“As far as a recipe goes,” Catalano continued, “for me cooking is all about responding to what is around you and what feels right. To that end, I’m foregoing specific amounts and using a rough guideline.”


White beans (traditionally Tarbais, but cannellini, great northern, or navy beans are fine). After soaking in water overnight and draining well, add the beans to a pot of chicken or vegetable stock, with aromatics such as fresh sage, rosemary, garlic, onion, and black peppercorns.

Bring to a simmer, reduce to very low heat, skimming and discarding any foam that develops. Season with salt (liquid should taste slightly over-salted). Cook over low heat, stirring occasionally, until beans are fully tender but not mush (approximately two hours). Remove from heat, and cool the beans in their liquid at room temperature, then refrigerate (a crucial step that will make these beans very flavorful).

Meat and assembly

In a cast iron pan over medium-high heat, sear sausage and confited duck leg(s) until deeply browned on outside (it’s OK if sausage isn’t fully cooked at this point). Slice sausage then mix into the cooked beans. Transfer the bean mixture to a casserole dish and nestle duck leg into beans, so the skin is just exposed. Cover liberally with seasoned toasted breadcrumbs (sautéed beforehand in duck fat or olive oil), then cover and bake at 375 degrees Fahrenheit until internal temp reaches 165 degrees Fahrenheit, (about 45 minutes). Remove cover and continue baking until breadcrumbs are crunchy on top, (about 10 minutes).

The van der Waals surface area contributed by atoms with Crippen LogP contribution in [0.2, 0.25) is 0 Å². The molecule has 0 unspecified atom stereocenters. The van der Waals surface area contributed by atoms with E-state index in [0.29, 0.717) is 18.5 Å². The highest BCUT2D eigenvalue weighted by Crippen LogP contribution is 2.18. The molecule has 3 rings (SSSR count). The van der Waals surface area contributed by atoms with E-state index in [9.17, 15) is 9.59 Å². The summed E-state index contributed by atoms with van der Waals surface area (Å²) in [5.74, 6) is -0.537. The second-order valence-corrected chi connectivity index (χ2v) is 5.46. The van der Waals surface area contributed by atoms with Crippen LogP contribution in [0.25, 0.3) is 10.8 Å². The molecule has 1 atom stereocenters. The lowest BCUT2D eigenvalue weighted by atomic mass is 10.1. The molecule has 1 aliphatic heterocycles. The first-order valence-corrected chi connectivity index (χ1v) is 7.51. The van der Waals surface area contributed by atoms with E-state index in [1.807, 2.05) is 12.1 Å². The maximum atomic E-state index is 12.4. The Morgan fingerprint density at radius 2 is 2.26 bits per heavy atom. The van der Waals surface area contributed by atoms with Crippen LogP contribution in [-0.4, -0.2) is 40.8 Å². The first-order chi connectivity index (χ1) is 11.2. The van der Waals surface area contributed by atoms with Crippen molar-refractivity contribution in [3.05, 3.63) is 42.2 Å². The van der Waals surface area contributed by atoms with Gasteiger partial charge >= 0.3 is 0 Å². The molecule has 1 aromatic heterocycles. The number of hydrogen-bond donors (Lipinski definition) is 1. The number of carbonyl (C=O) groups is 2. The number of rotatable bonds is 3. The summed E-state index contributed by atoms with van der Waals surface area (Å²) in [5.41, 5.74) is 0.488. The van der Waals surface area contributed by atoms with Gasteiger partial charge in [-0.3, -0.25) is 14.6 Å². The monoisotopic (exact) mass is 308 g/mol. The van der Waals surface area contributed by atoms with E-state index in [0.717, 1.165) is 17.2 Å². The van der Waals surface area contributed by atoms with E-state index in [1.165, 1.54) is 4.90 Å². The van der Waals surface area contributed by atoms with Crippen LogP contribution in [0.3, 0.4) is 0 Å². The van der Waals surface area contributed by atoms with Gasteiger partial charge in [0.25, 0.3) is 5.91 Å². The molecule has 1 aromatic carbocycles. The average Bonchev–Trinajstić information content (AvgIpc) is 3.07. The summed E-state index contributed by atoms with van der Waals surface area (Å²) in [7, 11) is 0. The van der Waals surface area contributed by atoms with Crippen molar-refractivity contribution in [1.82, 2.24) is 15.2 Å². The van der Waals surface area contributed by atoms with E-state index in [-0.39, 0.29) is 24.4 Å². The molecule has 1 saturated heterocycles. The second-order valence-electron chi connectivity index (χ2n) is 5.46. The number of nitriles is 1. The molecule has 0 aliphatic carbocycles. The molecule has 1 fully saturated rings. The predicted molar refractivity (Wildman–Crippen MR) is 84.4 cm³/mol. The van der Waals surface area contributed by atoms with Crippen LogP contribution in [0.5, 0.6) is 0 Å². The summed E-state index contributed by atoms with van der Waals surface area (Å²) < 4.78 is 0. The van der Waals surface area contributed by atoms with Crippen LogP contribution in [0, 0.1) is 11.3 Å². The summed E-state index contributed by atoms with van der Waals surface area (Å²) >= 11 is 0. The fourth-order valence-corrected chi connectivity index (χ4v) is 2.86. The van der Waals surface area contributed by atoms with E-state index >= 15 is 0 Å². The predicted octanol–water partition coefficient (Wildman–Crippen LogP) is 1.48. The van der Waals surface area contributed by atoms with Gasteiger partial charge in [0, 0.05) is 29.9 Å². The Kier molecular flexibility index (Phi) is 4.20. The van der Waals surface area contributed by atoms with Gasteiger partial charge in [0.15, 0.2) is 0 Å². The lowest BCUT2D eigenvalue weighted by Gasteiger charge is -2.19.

Remove from oven and let cool at least 10 minutes before diving in.

Geoff Gunn, chef de cuisine at Bridgewater Bistro

“I truly am a comfort food kind of guy,” Gunn said. “Whether it be the ultimate grilled cheese with fresh tomatoes and basil or the perfectly braised lamb or wild boar with foraged mushrooms and truffles, I love deep inviting flavors. My favorite these days is the old standard, coq au vin. My version is a bit unconventional and takes time and patience. This is a great recipe for family gatherings and will serve 10 or so.”

Bridgewater Bistro Coq Au Vin

10 pounds chicken hindquarters (thighs and legs)

3 heads of fennel, thinly sliced

2 yellow onions thinly sliced

1/4 cup fennel seeds

1 tablespoon black pepper, ground

3 tablespoons kosher salt

6 bay leaves

1 cup whole garlic cloves

1/4 cup dry oregano

1 tablespoon de la vera dulce (sweet smoked paprika)

2 tablespoons porcini mushroom powder

2 bottles of decent red wine

5 lbs high quality wild mushrooms

Place the chicken and all the ingredients, except for the mushrooms, together in a very large container. Cover the chicken and let it marinate for at least 24 hours.

Remove the chicken from the marinade liquid and sear the chicken at a very high heat to get a nice crust on it. Add the marinade and make certain all of the chicken parts are submerged. Cover and cook for 2.5 hours at 325 degrees Fahrenheit, or until the chicken is fork tender.

Once tender, remove the chicken and put what has now become the braising liquid in a blender or food processor and blend until smooth. Return the blended liquid to a pan and turn on medium heat to reduce the sauce. When the liquid is reduced by one-third, add the mushrooms and cook until tender. When the mushrooms are done, pour sauce over the cooked chicken, and your favorite starch and vegetables.

For me, it’s always fun to read recipes and procedures, but maybe not so fun to assemble. Just a reminder then, that most area restaurants are open for take-out, chefs working diligently to keep us happy with new (or favorite) culinary delights.

Bon appétit!

M.J. Cody is a travel writer who is the author of “Sleeping Around the Northwest,” among other titles. Cody is a regular contributor to The Astorian, Coast Weekend and Our Coast Magazine.